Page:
“Health insurance is the term used to describe the employer-based benefit that pays our medical bills. Health insurance is a misnomer. It should be called medical insurance, because when we are ill or have a disease, we need the services of a physician or other medical provider—such as a surgeon to become healthy.
Medical insurance thus helps pay our bills for the services of a physician, surgeon, or a hospital stay, which can run into the tens, if not hundreds, of thousands of dollars,” Dr. Murray Sabrin writes in his new book, The Finance of Healthcare: Wellness and Innovative Approaches to Employee Medical Insurance. “…Why has obtaining medical care become so complicated, expensive, and difficult to navigate? Think about this, every year Americans of all ages, incomes, and education levels buy millions of new and used automobiles without the slightest knowledge of all the intricacies of engines, transmissions, and all the software that make motor vehicles run.
Yet, even without this knowledge, the American people seamlessly purchase hundreds of billions of dollars of motor vehicles annually, because the public can do the research online to obtain expert opinions from Consumer Reports, Edmunds and Kelly Blue Book, to make informed choices.”
It’s this kind of expansive, dynamic look that elevates The Finance of Healthcare above the average book of its kind. It’s considerably dense, but in a manner that never threatens to overwhelm. Sabrin writes in this kind of straightforward, decidedly anti-poetic manner – never sacrificing intellectual and factual integrity for flowery sentence structure and excess proverbial hierarchy. There’s never the sense Dr. Sabrin needs to make the narrative about him, whether intentionally or unintentionally by way of a certain writing style. The result is the ideas being communicated in this clear, concise manner that compliments what Sabrin is advocating for topically. It’s easy to become disenchanted with books of this nature because so many of them fall victim to aforementioned flaws.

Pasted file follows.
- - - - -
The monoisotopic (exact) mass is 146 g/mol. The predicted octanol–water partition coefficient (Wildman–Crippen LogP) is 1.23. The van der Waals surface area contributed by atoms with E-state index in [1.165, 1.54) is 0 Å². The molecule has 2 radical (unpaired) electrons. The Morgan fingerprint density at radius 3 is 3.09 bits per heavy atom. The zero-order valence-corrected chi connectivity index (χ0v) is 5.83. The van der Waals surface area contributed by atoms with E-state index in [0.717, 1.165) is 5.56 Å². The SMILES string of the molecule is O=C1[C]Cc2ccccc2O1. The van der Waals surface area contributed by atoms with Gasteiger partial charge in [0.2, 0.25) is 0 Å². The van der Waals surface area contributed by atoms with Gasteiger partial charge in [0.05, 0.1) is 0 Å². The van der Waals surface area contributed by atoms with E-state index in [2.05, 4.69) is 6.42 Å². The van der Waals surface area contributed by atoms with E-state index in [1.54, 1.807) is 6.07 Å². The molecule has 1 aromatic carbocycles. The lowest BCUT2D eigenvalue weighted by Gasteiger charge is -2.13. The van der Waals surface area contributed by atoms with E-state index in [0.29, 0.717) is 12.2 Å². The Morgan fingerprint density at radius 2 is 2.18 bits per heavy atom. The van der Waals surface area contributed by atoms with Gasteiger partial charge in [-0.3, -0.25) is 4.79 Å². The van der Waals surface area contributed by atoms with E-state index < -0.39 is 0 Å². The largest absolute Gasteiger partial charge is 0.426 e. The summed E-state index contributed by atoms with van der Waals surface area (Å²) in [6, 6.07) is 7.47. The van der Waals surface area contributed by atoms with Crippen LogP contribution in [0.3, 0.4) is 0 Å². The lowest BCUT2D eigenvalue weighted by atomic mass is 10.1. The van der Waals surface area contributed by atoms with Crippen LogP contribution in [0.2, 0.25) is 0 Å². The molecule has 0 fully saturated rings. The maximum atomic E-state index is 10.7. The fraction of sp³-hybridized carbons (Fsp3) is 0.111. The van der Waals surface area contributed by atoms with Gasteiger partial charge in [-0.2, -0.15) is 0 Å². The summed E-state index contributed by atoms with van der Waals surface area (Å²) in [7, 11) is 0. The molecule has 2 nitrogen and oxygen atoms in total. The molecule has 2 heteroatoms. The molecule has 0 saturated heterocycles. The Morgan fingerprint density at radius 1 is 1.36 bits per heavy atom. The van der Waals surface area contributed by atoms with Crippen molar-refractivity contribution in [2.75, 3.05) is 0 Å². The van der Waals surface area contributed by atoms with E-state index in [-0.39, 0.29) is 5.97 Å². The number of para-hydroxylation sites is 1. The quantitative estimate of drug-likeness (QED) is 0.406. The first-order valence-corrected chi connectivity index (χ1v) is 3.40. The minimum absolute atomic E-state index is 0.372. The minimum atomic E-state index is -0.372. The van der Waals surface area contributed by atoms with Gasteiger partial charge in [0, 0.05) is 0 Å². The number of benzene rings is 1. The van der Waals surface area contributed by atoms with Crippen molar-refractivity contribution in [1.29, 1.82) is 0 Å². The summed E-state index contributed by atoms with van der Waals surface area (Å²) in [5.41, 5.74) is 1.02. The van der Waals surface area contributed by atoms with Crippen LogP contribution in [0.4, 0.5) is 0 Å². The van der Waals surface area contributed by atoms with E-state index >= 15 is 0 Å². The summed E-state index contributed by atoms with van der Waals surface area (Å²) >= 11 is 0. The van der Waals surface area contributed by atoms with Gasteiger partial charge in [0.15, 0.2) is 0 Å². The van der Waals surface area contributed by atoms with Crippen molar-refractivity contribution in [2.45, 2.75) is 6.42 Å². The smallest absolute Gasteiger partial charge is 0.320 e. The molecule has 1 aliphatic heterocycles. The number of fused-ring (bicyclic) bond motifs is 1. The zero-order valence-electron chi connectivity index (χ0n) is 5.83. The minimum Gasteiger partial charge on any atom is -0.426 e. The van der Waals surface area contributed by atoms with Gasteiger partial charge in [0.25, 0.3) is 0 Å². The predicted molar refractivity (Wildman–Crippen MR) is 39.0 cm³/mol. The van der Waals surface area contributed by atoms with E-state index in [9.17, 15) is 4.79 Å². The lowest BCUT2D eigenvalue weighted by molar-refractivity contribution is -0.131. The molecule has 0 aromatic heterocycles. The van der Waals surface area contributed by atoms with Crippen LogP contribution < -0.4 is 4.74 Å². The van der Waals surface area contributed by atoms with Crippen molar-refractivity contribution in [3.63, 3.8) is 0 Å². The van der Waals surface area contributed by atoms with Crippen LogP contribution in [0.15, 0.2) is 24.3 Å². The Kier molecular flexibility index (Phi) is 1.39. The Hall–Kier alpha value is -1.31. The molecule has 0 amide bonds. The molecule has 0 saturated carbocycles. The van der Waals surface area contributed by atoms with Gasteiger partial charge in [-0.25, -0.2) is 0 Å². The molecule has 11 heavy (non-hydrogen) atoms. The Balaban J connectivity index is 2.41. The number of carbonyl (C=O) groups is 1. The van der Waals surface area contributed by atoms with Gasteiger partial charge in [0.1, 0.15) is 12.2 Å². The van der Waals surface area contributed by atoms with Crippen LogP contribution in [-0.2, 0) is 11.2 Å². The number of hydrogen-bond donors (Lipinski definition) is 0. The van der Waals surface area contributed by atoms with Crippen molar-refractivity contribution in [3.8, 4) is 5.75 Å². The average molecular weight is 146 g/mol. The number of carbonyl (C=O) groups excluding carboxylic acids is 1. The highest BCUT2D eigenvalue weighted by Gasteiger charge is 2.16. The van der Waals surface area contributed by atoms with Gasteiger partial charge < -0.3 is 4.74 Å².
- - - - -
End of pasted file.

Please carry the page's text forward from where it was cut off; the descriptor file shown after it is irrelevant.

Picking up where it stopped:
Not Sabrin’s, though.
“The simple answer is the lack of transparency in purchasing medical care from physicians and hospitals. And from employees’ perspectives, the reliance on employer-based insurance to get their bills paid makes them relatively ‘immune’ from physicians’ fees—except for co-pays deductibles—and hospital charges such as the $10 aspirin tablets,” he writes in this vein – and regarding the aforementioned dilemma. “Therefore, the way we pay for our medical bills violates a fundamental economic principle, namely, in a market transaction between a willing buyer (in this case a patient) and the supplier (a physician or hospital) transparency makes possible the ability of the buyer to judge the value of the service being rendered or the goods being purchased.
And by focusing on value, the buyer perceives a robust, competitive, and transparent market emerging for goods and services. The good news for both employers and employees is that we are headed in that direction for the ‘consumption’ of medical care. Thus, medical care will be more affordable in the future and give consumers greater choices finally.”